Money starts to flow in for gun initiatives

OLYMPIA — While Washington voters won’t weigh in on two competing gun-related ballot measures for months, money is already pouring into the campaigns in advance of the November election.

Initiative 594, which is proposing universal background checks for gun sales and transfers, has a significant fundraising advantage over its rival. Initiative 591 would prevent Washington state from adopting background-check laws that go beyond the national standard, which requires the checks for sales by licensed dealers but not for purchases from private sellers. Both campaigns are expected to draw national money in the coming months as the campaign heats up.

“I would imagine this will be the one of the most expensive initiative campaigns in the country because of what it symbolically stands for,” University of Washington political science professor Matt Barreto said.

I-594 would require background checks for all gun sales and transfers in Washington state, including at gun shows and private sales. Under the measure, some exemptions would exist, including gifts within a family and antiques. Supporters have raised more than $3.4 million, of which $580,000 came from former Microsoft CEO Steve Ballmer and his wife, Connie. That amount includes a $250,000 donation in the past few weeks.

Bill and Melinda Gates have given $50,000 to I-594, and venture capitalist Nick Hanauer, and his mother, Lenore, have given a combined $490,000, and Hanauer has pledged an additional $530,000.

“It’s important for the campaign to have such prominent members of our community stand together and be willing to invest in making this important policy change,” said Zach Silk, I-594’s campaign manager. “We want to run a very competitive campaign.”

The other proposal, I-591, in addition to preventing the state from expanding checks beyond the federal standard, would also prohibit confiscation of firearms without due process The initiative has raised more than $1 million, of which $850,000 has been donated by Washington Arms Collectors, based in Renton.

The National Rifle Association has created a separate political committee, called the National Rifle Association of America Washingtonians Opposed to I-594. The committee has spent just over $17,500 and has reported raising $25,000. Chris Cox, executive director of the NRA’s lobbying arm, is listed as campaign manager for the group. He did not return a call seeking comment.

Both campaigns, having spent a good portion of their funds to qualify for the ballot — I-594 spent $ 2.2 million thus far, and I-591 has spent more than $770,000 — are likely to see an increase in fundraising after Labor Day, when voters generally start paying more attention to campaigns.

“”These folks will be on TV nonstop,” Barreto said. “It’s going to be harder for the voters to keep them straight. It’s hard enough when there’s one initiative on one issue. When there’s more than one initiative on an issue, it can lead to a lot of misinformation.”

Alan Gottlieb, chairman for Citizens Committee for the Right to Keep and Bear Arms, who is leading the campaign for I-591, said that without knowing for certain if the NRA will come in with big money to lobby against I-594, his campaign has an uphill battle.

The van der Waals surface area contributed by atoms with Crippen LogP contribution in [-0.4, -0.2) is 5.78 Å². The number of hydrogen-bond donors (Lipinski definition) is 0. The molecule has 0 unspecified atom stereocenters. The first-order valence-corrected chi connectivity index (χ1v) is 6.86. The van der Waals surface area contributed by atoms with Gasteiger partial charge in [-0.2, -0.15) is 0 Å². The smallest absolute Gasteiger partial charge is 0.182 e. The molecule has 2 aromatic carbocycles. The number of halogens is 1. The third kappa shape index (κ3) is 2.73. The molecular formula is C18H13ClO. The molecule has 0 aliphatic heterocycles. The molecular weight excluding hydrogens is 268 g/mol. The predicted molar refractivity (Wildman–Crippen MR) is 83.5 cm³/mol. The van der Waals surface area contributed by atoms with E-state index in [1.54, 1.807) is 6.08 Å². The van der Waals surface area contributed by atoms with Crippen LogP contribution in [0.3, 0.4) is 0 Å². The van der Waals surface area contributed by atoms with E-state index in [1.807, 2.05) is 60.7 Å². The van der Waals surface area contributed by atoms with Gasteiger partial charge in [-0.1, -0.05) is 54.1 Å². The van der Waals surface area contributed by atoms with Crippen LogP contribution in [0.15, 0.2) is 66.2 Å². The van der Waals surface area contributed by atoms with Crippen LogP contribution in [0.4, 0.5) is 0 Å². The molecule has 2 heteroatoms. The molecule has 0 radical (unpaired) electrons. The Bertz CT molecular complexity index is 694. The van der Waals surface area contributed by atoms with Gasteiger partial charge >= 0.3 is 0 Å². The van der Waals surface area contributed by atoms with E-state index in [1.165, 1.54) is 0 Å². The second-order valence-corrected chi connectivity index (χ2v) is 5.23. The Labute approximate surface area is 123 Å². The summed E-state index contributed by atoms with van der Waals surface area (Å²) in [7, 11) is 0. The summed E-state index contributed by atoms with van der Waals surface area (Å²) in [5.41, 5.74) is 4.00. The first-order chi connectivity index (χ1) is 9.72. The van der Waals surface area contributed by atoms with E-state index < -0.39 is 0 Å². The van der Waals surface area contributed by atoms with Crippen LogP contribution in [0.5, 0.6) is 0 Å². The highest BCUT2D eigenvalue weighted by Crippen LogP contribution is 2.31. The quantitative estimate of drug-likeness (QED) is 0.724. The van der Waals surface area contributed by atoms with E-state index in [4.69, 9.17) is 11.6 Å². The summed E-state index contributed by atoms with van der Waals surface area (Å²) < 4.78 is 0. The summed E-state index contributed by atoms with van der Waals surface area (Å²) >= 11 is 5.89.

“Whoever gets to frame the issue usually wins,” he said, noting that right now “the other side has the money to frame the issue.”

Lawmakers had considered a measure similar to I-594 during the 2013 legislative session, but it didn’t pass either chamber. Both I-594 and I-591 started as initiatives to the Legislature. Lawmakers held hearings on the measures earlier this year, but didn’t take action, sending the measures to voters.

The latest poll showed strong support among voters for I-594. The July survey of 506 registered voters by independent pollster Stuart Elway found that 70 percent were inclined to support I-594, and that 22 percent were opposed. When asked about I-591, 46 percent were inclined to vote for that measure, while 42 were opposed. Thirty-two percent of respondents said they were inclined to vote for both initiatives.

If both pass, they would likely go to the courts for resolution, but the Legislature also could take them up, said David Ammons, a spokesman for the Secretary of State’s office.

Online

Initiative 594: wagunresponsibility.org

Initiative 591: wagunrights.org/tag/initiative-591

More in Local News

Agencies launch coordinated response to an opioid ‘emergency’

Health workers, law enforcement agencies and emergency managers are responding as they might to a disaster.

King County sheriff could face felony charge in groping case

A former deputy claims John Urquhart groped him. Renton police forwarded the case to the prosecutor.

Snohomish County Council passes a no-new-taxes budget

The spending plan still funds the hiring of five new sheriff’s deputies and a code enforcement officer.

Alleged philanderer attacked with hammer near Everett

His girlfriend had accused him of cheating and allegedly called on another man to confront him.

Pair charged with first-degree robbery in marijuana theft

A man was shot in the head during a holdup that was supposed to net about an ounce of pot.

Puffy-coated robbery suspect arrested on Whidbey

The suspect apparently wore the same outfit in 2 robberies at the same place in less than 2 weeks.

Planning — and patience — can ease Thanksgiving travel

The Washington State Department of Transportation offers information to help guide planning.

Hiker rescued on Boulder River trail after 15-foot fall

She was reported to have possible leg and rib fractures.

Front Porch

JUST FOR YOUTH Fun with leftovers The week after Thanksgiving is always… Continue reading

Most Read